Writing in The New York Times Magazine James Bennet has written a very enlightening profile of the new Palestinian minister of finance, Salam Fayyad, entitled The Radical Bean Counter.
Ismail Abu Shanab, a senior political leader of Hamas, made an astonishing criticism of Palestinian self-rule to me recently in his home in Gaza City: ''When the Israelis were here, we lived our lives better than now, in every way. Believe me.
''Look how the streets of Gaza are not clean,'' he complained.
This is a basic political point that Hamas understands as well as any Chicago alderman, but that the Palestinian Authority has not quite grasped. Hamas has gained strength not only through violence, but also through its schools, health clinics and reputation for incorruptibility. Arafat's failure is also a failure of the Israelis and the Americans, and it holds lessons for the United States as it tries to rebuild Iraq.
Palestinian Authority corruption and mismanagement combined with the absence of such corruption in Hamas has allowed Hamas's influence to grow. Hamas provided services that the PA didn't (leading to the very interesting question: where does Hamas's funding come from?). If the Palestinian Authority could be cleaned up (and the article reports on extensive efforts by Fayyad to do just that) and do a better job of providing the basic services of government it would regain at least some of the legitimacy it has lost over the last several years.
Fayyad is probably a more important figure than Prime Minister Abbas because Fayyad's decisions are having a much larger impact on how the Palestinian Authority operates. As Fayyad's control of PA funding has increased the United States has pressured Israel to release more funds to the PA (Israel collects taxes from Palestinians working in Israel and passes the money to the PA). As a result the PA now has more money flowing in and a larger portion of that money is flowing to legitimate purposes.
It would be interesting to know what percentage of the funding for terrorist attacks on Israel came from the PA budget. One goal of US policy in supporting the creation of Fayyad's position in the PA is to decrease the attacks. If Fayyad can greatly reduce the funneling of PA money toward that purpose will that make a major impact on the ability of the terrorist groups to stage attacks? It is not at all clear.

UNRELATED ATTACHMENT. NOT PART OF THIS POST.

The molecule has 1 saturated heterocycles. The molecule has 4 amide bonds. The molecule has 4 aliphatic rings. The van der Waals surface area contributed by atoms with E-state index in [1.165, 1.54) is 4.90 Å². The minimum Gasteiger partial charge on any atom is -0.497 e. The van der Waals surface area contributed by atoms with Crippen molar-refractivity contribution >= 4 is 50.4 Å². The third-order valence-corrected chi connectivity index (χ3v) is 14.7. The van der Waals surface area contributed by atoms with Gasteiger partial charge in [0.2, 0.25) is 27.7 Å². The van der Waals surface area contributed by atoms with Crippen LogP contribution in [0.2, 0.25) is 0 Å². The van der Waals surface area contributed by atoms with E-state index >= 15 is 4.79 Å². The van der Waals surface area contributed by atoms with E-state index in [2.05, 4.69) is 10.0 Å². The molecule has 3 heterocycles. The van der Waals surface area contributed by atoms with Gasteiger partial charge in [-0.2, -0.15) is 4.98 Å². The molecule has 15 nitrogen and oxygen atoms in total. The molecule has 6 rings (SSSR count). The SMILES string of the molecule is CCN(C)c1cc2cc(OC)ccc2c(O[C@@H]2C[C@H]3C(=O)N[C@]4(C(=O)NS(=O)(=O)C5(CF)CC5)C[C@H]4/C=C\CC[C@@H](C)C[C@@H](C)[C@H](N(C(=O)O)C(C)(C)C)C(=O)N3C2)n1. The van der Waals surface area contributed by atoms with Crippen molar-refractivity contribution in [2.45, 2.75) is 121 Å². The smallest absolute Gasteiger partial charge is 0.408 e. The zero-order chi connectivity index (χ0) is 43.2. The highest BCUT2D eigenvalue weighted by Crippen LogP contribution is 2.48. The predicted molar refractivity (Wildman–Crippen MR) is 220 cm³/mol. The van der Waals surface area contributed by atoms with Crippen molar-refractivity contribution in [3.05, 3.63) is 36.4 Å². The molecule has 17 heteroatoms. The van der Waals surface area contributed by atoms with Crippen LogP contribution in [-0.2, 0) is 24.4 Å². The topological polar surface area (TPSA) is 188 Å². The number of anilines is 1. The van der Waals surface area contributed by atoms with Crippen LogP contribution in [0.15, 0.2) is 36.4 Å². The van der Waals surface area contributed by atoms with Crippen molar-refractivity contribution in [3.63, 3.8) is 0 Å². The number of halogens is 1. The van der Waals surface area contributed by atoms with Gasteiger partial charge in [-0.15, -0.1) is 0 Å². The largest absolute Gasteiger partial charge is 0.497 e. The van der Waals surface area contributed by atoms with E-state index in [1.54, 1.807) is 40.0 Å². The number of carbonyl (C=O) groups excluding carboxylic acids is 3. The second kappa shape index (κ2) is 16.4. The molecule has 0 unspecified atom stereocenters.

Another motive (at least in the minds of US policy makers) for pushing thru political and financial reforms of the PA is to give the Palestinian people a better government. The thinking is that if the government works better it will be able to get more support from the Palestinian populace to accept a negotiated deal with Israel. The US strategy for doing that is to try to take power away from Arafat and give it to technocrats.
One article can not explain everything that is happening between the United States, Israel, and the Palestinians. One can not tell from it just how far Fayyad will be able to go with his attempts to reform the PA. One can not tell how well money can be cut off from the terrorists, whether Arafat can be stripped of much of his power, what Sharon really intends to do, or what Bush is willing to do to lean on either side. Suppose Fayyad's reforms and other developments led to a huge reduction in terrorist attacks. Could a deal then be done between Israel and the Palestinians? I have no idea. Still, Bennet's article is a lot more enlightening about what is happening than the endless media reports about "road map" plans and the public posturing of assorted major figures in this drama.
Update: Ariel Sharon sounds like he's trying to prepare the Israeli public for the eventual creation of a Palestinian state.
"I have not hidden my position on the issue of the future Palestinian state," Mr. Sharon, 75, told the newspaper Yediot Ahronot. "I am no less connected to those tracts of land that we will be forced to leave in time than any of those who speak loftily. But you have to be realistic, what can and what cannot stay in our hands."
But then there are the questions of under what conditions, with how much land, and with how many of the attributes of sovereignty. Still, this is a Likud Party Prime Minister saying this.
|Share |||By Randall Parker at 2003 May 26 01:04 PM MidEast Arabs Versus Israelis|